It also happens to be one of the only ways that the United States is going to come out of the current wars in the Middle East in a better position than we entered them. Whether you believe they’re necessary or not, we’re not going to come to victory in Afghanistan on the back of a Predator drone. We have to stop indiscriminately endangering and harming civilians, and until we do, the mission on the ground – to disable the roots of global terrorist cells, rob their leaders of places to hide and cripple their ability to attack the citizens of the United States – has to be seen as a failure.

In other security news, scientists in the United Kingdom have made a big step forward in detecting concealed weapons. Researchers have unveiled the prototype for a hand held microwave radar scanner that can detect gun like objects discreetly, from a distance and, to hear the inventors tell it, outside of a laboratory environment. What exists right now is a very early but promising iteration of the technology, which resembles in principle a portable airport security sensor that’s limited in what sort of objects in can detect – guns, but not knives – and isn’t able to paint the clear picture of the object that one would get from a larger machine. But more advanced versions of the device could be helping police in the UK get a read on suspicious characters sooner than later, though it’s perceived usefulness as less a security countermeasure and more of a predictor of accuracy in ‘stop and searches’ does have the troubling ring of Newspeak to it. Then again, this is the London Metropolitan Police we’re talking about, so maybe a lack of concern for privacy that shouldn’t be surprising.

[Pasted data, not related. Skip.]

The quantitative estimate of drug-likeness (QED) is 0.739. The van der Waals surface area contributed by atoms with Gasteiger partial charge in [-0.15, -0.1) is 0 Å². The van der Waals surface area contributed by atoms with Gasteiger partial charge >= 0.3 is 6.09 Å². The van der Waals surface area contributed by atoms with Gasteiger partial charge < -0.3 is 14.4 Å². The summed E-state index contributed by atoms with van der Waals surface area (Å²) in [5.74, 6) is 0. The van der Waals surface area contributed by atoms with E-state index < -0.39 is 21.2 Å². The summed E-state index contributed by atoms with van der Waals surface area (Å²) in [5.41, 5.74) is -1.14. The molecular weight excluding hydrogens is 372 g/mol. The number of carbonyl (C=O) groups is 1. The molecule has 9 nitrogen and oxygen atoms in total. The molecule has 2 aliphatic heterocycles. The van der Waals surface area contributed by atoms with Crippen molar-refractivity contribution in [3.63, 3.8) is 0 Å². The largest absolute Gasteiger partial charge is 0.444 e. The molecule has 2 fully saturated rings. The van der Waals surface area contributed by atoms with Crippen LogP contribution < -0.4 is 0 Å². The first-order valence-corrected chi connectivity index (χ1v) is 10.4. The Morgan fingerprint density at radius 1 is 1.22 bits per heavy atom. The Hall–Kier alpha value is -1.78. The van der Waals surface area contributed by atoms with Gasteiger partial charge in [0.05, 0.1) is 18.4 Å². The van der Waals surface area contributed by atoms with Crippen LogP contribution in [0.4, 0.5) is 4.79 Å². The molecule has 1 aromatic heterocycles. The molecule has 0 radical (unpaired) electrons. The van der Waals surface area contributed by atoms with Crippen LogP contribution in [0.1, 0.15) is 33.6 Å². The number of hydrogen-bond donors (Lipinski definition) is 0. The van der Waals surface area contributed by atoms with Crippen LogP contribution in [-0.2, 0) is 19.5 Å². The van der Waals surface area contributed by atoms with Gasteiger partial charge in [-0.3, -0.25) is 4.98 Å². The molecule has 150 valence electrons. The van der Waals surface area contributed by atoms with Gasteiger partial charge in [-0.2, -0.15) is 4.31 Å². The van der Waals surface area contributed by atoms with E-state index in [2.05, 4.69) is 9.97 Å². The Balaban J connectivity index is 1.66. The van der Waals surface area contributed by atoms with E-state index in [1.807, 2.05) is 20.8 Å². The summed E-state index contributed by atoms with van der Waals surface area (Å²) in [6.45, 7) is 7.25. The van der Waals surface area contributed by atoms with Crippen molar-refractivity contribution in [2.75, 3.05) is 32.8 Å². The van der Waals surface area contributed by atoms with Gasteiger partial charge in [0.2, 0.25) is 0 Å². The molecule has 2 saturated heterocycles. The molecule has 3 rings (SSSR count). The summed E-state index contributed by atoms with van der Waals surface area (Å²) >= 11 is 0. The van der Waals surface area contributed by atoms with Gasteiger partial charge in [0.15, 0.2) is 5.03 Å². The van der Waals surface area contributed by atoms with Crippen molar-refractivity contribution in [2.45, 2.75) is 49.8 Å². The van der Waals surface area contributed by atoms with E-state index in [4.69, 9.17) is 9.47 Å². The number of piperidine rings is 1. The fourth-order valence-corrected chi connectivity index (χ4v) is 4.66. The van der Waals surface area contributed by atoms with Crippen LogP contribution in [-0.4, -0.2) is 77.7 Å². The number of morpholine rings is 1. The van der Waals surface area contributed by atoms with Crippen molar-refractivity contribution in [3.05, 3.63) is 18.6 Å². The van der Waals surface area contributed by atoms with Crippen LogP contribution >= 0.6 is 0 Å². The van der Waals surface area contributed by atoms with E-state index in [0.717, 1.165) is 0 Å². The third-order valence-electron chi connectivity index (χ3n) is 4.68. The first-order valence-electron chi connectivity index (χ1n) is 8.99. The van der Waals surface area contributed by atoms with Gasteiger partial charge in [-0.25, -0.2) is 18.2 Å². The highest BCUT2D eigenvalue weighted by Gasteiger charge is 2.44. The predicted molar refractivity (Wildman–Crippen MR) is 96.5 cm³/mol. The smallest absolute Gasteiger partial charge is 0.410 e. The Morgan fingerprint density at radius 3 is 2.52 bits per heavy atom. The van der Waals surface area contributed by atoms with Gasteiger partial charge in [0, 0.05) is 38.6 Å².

Finally, this week also brought a reminder that while microwave radars and laser range finders are all well and good, these things are not what security is ultimately about. At the end of the day, it’s about whatever works for your situation. And if that entails smiting your gigantic enemies with thousands upon thousands of stinging insects, then so much the better.